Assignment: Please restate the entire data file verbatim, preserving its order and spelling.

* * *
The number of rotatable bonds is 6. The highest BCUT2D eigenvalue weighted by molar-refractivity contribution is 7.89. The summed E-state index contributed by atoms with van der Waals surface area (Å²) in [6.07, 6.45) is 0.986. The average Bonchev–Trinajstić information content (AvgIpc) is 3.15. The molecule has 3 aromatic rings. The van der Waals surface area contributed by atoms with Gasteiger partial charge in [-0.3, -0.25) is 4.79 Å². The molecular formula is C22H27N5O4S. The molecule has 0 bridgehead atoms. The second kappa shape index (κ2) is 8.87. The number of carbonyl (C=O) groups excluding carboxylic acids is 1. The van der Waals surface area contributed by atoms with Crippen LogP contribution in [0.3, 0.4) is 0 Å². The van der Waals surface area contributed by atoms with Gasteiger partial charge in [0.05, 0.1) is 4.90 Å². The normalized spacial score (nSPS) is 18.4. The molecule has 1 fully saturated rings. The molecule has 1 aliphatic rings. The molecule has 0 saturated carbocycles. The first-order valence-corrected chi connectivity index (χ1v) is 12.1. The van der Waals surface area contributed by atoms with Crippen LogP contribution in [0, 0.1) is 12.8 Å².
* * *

The number of rotatable bonds is 6. The highest BCUT2D eigenvalue weighted by molar-refractivity contribution is 7.89. The summed E-state index contributed by atoms with van der Waals surface area (Å²) in [6.07, 6.45) is 0.986. The average Bonchev–Trinajstić information content (AvgIpc) is 3.15. The molecule has 3 aromatic rings. The van der Waals surface area contributed by atoms with Gasteiger partial charge in [-0.3, -0.25) is 4.79 Å². The molecular formula is C22H27N5O4S. The molecule has 0 bridgehead atoms. The second kappa shape index (κ2) is 8.87. The number of carbonyl (C=O) groups excluding carboxylic acids is 1. The van der Waals surface area contributed by atoms with Crippen LogP contribution in [0.3, 0.4) is 0 Å². The van der Waals surface area contributed by atoms with Gasteiger partial charge in [0.05, 0.1) is 4.90 Å². The normalized spacial score (nSPS) is 18.4. The molecule has 1 fully saturated rings. The molecule has 1 aliphatic rings. The molecule has 0 saturated carbocycles. The first-order valence-corrected chi connectivity index (χ1v) is 12.1. The van der Waals surface area contributed by atoms with Crippen LogP contribution in [0, 0.1) is 12.8 Å².